429Rutter will return this error when too many requests are being made to the Rutter service. Please allow for some time in between your requests.
450 (custom)Rutter will return this error when the underlying platform returns 400 Bad Request to differentiate from the 400 error Rutter itself returns. The error message will contain details about the problem and recommendations for resolution.
451 (custom)Rutter will return this error when the underlying platform returns an 401 Unauthorized to differentiate from the 401 error Rutter itself returns.
452 (custom)Rutter will return this error when the underlying platform returns a 429 Too Many Requests error to differentiate from the 429 error Rutter itself returns. This typically only happens for POST, PATCH, or DELETE endpoints. In such instances, we recommend leveraging the idempotent endpoint, as this enables Rutter to automatically retry the request using exponential backoff.

Server Error Codes

StatusSituationNotes
500Rutter will return this error in response to unforeseen circumstances. When this Internal Server Error happens, our team will be alerted and prioritize efforts to comprehend and address these issues promptly.
550 (custom)Rutter will return this error when the underlying platform returns 500 Internal Server Error to differentiate from the 500 error Rutter returns itself. In these situations, we will encode the platform error message in our error response. We recommend trying the request again after a delay.

Error Response

If you receive an error, you will receive an object with the following properties:

PropertyTypeDescription
error_typeStringThe type of error that occurred.
error_codeStringA more specific code under the error type.
error_messageStringA string that describes the error that occurred.
error_metadataObjectAn object containing details related to the error. Fields in here are experimental and subject to change:
  • source - Whether the error originated from Rutter ("rutter") or the platform ("platform").
  • human_readable - An easy to read error message for platform-originated errors, e.g. "The account type xxxx is incompatible with this transaction."
  • platform - An object that contains data from the platform, e.g. headers or rate limiting information.

Rate Limiting

When using Rutter's read endpoints, you will not experience the normal rate-limits imposed by a specific E-commerce platform (e.g. Shopify).

Rutter's write endpoints pass requests directly to their respective E-Commerce and Accounting platforms and will be subject to each platform's unique rate-limits.

How does Rutter resolve rate limit issues?

In order to offer fast performance to merchants' data, Rutter uses a combination of caching and webhooks to store the latest data for a merchant. When you send requests to Rutter's API (Products, Orders, and Customers), most of the time the data will be cached and returned immediately. One exception is when a merchant first authorizes you to use their data: Rutter will begin downloading the data immediately, but it will not be ready until the INITIAL_UPDATE webhook fires.

How does Rutter cache data and keep it up-to-date?

Rutter does an "initial sync" of a merchant's data when they authenticate your app. This may take hours to days depending on the size of the store, and the most requested data will be cached first. Once this process completes, Rutter subscribes to relevant webhooks on the E-commerce platform to keep the data in sync. As a final precaution, Rutter also regularly makes requests to platforms to double-check that no updates were lost from the webhooks.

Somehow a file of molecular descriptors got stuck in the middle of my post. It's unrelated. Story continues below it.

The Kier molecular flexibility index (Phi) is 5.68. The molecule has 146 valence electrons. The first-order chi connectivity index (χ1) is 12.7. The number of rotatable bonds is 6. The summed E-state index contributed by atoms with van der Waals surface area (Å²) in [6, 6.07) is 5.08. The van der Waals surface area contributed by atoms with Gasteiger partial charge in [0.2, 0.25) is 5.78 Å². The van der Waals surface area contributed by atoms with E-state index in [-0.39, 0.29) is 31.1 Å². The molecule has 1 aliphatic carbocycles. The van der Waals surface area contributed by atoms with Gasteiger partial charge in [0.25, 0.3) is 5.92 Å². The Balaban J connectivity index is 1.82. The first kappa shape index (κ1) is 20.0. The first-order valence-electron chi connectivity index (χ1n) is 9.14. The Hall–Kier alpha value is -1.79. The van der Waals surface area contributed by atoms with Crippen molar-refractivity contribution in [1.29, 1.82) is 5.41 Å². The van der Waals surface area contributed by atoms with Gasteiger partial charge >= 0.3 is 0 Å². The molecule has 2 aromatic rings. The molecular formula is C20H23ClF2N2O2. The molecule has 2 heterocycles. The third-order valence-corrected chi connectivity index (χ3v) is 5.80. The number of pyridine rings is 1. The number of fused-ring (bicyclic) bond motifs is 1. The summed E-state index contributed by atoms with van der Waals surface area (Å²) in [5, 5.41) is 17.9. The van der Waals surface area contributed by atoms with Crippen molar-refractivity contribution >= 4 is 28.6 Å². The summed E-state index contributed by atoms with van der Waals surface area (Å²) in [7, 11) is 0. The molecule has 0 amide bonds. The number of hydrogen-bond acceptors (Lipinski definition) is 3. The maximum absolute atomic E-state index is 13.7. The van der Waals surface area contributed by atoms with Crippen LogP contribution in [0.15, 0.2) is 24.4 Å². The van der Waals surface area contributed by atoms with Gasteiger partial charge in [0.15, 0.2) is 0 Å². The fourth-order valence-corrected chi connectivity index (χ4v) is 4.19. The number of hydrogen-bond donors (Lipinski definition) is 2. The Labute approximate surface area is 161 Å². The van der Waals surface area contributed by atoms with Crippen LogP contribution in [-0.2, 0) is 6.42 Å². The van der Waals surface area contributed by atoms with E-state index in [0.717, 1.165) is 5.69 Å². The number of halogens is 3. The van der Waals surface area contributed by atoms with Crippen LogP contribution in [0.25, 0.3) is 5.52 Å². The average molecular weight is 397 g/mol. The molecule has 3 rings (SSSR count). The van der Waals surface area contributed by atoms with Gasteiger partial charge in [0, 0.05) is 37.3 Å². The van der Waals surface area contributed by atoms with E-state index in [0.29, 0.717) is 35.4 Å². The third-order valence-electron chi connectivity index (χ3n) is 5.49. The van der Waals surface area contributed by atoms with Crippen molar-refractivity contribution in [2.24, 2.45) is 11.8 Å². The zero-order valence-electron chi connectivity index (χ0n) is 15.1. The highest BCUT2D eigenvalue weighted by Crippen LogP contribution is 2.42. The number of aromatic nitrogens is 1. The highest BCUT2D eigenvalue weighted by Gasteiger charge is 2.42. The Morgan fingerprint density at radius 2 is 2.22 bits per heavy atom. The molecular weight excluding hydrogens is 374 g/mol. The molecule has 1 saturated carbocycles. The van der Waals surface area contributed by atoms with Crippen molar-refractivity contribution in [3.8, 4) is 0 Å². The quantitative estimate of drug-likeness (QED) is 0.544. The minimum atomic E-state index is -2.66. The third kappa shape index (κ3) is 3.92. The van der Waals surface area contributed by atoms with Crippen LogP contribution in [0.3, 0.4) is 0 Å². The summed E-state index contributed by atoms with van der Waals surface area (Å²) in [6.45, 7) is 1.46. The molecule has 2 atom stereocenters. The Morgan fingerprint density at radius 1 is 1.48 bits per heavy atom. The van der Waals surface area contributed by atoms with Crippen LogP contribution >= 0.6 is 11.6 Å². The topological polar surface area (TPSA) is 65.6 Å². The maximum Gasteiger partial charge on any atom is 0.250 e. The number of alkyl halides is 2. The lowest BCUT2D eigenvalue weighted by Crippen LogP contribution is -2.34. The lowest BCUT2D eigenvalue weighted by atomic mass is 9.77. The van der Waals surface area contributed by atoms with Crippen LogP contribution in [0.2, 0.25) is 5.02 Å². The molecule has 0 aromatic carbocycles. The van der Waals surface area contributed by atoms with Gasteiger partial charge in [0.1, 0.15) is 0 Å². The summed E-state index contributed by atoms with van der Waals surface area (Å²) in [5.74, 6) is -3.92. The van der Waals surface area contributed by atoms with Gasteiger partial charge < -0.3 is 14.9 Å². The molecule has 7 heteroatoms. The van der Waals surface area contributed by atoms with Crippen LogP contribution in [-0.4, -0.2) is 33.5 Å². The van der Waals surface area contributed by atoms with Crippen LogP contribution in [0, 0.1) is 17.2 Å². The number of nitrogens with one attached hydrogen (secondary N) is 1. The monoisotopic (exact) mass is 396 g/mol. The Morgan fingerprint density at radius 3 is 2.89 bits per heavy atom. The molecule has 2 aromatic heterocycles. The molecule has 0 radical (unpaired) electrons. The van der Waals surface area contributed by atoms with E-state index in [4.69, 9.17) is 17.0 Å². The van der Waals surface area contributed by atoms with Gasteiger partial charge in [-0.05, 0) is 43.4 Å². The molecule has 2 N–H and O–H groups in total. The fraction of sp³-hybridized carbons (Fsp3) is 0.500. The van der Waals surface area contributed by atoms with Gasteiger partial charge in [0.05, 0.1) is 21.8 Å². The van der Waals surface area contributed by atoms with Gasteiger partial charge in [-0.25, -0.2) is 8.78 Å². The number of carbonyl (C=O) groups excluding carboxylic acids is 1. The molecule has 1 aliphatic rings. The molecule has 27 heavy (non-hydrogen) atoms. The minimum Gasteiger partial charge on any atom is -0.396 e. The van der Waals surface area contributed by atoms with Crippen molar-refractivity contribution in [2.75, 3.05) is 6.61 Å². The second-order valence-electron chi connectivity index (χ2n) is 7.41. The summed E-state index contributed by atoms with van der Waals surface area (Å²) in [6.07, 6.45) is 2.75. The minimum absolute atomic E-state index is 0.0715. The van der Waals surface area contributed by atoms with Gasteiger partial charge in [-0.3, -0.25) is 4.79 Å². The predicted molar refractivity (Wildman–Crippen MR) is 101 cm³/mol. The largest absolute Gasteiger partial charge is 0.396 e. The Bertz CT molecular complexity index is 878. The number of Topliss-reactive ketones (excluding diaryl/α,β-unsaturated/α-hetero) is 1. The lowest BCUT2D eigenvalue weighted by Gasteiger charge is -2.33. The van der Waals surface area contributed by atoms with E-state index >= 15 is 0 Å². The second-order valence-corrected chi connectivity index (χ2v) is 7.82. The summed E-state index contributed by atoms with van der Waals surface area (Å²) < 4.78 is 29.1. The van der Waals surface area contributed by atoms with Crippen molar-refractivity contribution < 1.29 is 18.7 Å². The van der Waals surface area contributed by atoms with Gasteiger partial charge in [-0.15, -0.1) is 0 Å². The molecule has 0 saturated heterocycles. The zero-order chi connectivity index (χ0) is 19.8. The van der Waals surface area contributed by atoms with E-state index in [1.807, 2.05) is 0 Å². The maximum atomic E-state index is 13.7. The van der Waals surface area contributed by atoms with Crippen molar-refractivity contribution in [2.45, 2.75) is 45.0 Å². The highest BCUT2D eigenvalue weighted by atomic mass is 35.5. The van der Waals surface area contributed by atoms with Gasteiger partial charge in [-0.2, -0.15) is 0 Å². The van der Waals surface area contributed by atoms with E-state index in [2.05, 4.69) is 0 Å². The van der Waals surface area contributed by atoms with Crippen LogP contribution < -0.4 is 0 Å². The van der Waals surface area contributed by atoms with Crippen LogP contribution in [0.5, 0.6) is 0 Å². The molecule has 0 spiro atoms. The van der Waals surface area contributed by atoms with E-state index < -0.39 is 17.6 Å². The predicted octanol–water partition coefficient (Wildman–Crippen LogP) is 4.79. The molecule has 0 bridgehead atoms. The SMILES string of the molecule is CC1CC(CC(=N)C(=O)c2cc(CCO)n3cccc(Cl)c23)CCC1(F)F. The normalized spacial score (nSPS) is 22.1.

Webhooks

You will receive notifications via a webhook whenever there are new events associated with a Connection or change in data.

Webhook Security

Webhook signatures provide additional security to webhooks emitted by Rutter by verifying that the webhook wasn't sent from an unknown or malicious entity. To do this, Rutter signs each webhook payload with a secret. The resulting signature is included in the header of the request, which you can then use to verify that the webhook received is from Rutter, guaranteeing the validity of the webhook.

Every webhook sent by Rutter contains a header called X-Rutter-Signature whose value is the prefix sha256= followed by a base64 encoded HMAC-SHA256 hash of the webhook payload, where the secret used to generate the hash is your organization's client secret.

Connection Webhooks

All webhooks related to a connection contain the type CONNECTION

Webhook Retries

You can implement rate-limiting of Rutter webhooks to handle load on your server. If we receive a failure HTTP status code from your server when sending a webhook, we will attempt to retry the webhook up to 6 times following an exponential backoff method. The 6 attempts will take place over a period of ~15 minutes. If the webhook fails to be delivered after 6 attempts, we will stop retrying and mark the webhook as failed.

Special Considerations

When working with webhooks, please keep the following in mind:

Webhooks that have the same payload may be sent multiple times. This can be caused by a variety of reasons, such as when the underlying raw platform data changes but not the standardized Rutter data object. Please make sure your webhook handler accounts for this behavior.

Webhooks are not 100% reliable. Expect a small percentage of webhooks to get dropped under normal working conditions. Make sure to handle these missing webhooks gracefully, so that the application still syncs even if no webhooks are received. We recommend calling the API endpoints regularly to check for updates in addition to using webhooks for real-time updates.

Iniitial Update

This webhook fires after an initial data download for a Connection has been completed. You can now send requests to Rutter to fetch merchant data.

Attempting to fetch data from a Connection without receiving the INITIAL_UPDATE webhook will return a PRODUCT_NOT_READY error.

If your organization has data batching enabled, this webhook will fire after a batch of historical data for a Connection has been synchronized. You can continue to fetch data while this process occurs.

Initial Update